Tuesday, June 24, 2008

BACK ON TRACK.
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THE WILBERT COFFIN CASE.
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Prior to getting back to a regular posting routine of the Wilbert Coffin case, there are a few things that folks have requested of me by e-mail for clarification. As I have been battling health issues, I have been unable to post with the frequency that has been possible in the past. Hopefully, those issues are behind me now for awhile, and I will now address a couple of things.
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Firstly, there have been a few folks asking about the Brossard Inquiry and its significance to the murder conviction of Wilbert Coffin. Apparently, there is a web site with the mandate to pursue the Brossard Inquiry transcripts, and tie them in with the finding of guilt of Wilbert Coffin.
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As readers of this site, you will have learned that Wilbert Coffin was found guilty in Perce', Quebec in 1954 for the murder of Richard Lindsey. I have also alluded to the fact many times that the Brossard Inquiry took place nearly ten years after the trial, and approximately eight years after Wilbert Coffin's execution.
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Based on this knowledge, you may be asking why the Brossard Inquiry was necessary, and if so, what was gained on conclusion? In simple terms, in my opinion, the inquiry was not necessary and nothing was gained on conclusion.
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You must understand the Brossard Inquiry was not an appeal of Wilbert Coffin's conviction, nor was it an appeal of his sentence. In my view the inquiry was nothing more than a selfish move by the government and the judiciary of Quebec in a vain attempt to absolve themselves of the appearance of any wrong doing, when it could be demonstrated that a man was hanged based on a trial that was unfair and in many instances illegal. It is also important to note that many of those charged with the responsibility of a fair and impartial inquiry were the same ones who had headed the steering committee on the original police investigation. I speak specificially of John Vanhoutte and others. In effect, John Vanhoutte was investigating himself.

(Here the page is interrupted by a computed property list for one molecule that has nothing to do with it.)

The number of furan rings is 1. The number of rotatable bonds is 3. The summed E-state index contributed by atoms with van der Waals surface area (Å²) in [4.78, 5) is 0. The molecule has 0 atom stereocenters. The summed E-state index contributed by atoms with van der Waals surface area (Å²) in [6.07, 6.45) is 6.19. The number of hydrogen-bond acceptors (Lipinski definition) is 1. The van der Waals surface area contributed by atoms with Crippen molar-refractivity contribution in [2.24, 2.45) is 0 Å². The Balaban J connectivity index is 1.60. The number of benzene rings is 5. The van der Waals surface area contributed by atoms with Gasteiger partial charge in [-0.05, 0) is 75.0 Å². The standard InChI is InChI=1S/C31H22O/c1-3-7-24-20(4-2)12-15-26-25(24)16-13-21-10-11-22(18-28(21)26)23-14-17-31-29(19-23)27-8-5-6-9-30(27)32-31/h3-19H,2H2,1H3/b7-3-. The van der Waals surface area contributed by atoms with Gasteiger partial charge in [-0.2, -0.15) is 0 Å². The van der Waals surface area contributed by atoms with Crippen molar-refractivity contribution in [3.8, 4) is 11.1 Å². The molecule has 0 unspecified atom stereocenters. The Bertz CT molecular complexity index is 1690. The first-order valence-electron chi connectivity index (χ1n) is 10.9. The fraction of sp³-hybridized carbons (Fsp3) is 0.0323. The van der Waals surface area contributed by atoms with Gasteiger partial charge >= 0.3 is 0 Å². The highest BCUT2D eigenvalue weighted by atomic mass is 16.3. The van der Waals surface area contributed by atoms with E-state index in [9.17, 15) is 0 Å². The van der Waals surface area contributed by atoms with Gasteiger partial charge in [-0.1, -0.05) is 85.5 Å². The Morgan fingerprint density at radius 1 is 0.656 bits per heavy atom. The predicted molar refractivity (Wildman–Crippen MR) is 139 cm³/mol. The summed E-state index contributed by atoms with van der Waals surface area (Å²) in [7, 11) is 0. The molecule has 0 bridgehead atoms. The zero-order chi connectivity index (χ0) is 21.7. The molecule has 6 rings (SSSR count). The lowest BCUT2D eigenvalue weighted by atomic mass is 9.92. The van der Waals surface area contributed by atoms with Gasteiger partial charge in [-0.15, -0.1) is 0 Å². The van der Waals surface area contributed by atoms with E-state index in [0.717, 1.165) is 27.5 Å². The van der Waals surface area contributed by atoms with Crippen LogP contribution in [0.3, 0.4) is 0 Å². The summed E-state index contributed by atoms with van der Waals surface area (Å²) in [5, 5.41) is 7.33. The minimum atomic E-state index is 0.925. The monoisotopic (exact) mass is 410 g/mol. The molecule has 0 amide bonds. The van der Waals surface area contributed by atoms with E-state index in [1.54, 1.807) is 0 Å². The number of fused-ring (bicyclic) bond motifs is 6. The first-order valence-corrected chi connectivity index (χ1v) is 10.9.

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The journalist, later to become Senator, the late Jacques Hebert brought much heat on the judiciary of Quebec during those days. The inquiry was portrayed as a means of bringing Mr. Hebert to task for his actions, however there are apparently some who now preach the findings of the Brossard Inquiry as part of the finding of guilt of Mr. Coffin.
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I have had the opportunity to look over the Brossard transcripts in detail, and one does not have to be a genious to quickly discover that questions asked of witnesses at the inquiry were well placed to focus information in a different direction than that made available for scrutiny by the jury at the perce' trial. One must also ponder the very real possibility that after a time lapse of almost ten years, it is reasonable to assume that answers to some questions may vary. Think for a moment, do you remember in the finest of detail the conversation that you may have had with someone nearly ten years ago?
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Another aspect of this inquiry that renders it useless is the fact that information could be taken out of context from the original trial. Questions could be asked of the same witness, but I do notice that the questions could be worded in a slightly different manner, and thus the answer given at trial differs from that of the inquiry.